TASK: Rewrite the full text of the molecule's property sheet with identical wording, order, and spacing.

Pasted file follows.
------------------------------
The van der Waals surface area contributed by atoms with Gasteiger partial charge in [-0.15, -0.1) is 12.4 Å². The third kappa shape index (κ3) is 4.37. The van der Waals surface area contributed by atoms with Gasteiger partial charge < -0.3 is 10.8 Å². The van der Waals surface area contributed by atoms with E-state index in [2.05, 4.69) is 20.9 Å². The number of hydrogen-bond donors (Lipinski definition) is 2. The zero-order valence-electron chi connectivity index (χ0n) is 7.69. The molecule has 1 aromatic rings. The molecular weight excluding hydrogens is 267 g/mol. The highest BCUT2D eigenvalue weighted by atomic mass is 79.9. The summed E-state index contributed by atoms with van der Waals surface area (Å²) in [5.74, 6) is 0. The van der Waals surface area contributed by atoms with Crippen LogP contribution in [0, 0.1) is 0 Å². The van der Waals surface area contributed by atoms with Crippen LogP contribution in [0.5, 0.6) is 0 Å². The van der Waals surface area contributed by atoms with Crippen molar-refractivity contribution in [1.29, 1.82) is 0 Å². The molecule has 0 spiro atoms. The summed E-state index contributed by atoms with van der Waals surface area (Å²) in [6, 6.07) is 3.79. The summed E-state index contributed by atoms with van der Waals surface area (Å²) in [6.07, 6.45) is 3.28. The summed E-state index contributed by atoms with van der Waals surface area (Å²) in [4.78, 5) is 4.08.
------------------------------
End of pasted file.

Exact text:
The van der Waals surface area contributed by atoms with Gasteiger partial charge in [-0.15, -0.1) is 12.4 Å². The third kappa shape index (κ3) is 4.37. The van der Waals surface area contributed by atoms with Gasteiger partial charge < -0.3 is 10.8 Å². The van der Waals surface area contributed by atoms with E-state index in [2.05, 4.69) is 20.9 Å². The number of hydrogen-bond donors (Lipinski definition) is 2. The zero-order valence-electron chi connectivity index (χ0n) is 7.69. The molecule has 1 aromatic rings. The molecular weight excluding hydrogens is 267 g/mol. The highest BCUT2D eigenvalue weighted by atomic mass is 79.9. The summed E-state index contributed by atoms with van der Waals surface area (Å²) in [5.74, 6) is 0. The van der Waals surface area contributed by atoms with Crippen LogP contribution in [0, 0.1) is 0 Å². The van der Waals surface area contributed by atoms with Crippen LogP contribution in [0.5, 0.6) is 0 Å². The van der Waals surface area contributed by atoms with Crippen molar-refractivity contribution in [1.29, 1.82) is 0 Å². The molecule has 0 spiro atoms. The summed E-state index contributed by atoms with van der Waals surface area (Å²) in [6, 6.07) is 3.79. The summed E-state index contributed by atoms with van der Waals surface area (Å²) in [6.07, 6.45) is 3.28. The summed E-state index contributed by atoms with van der Waals surface area (Å²) in [4.78, 5) is 4.08.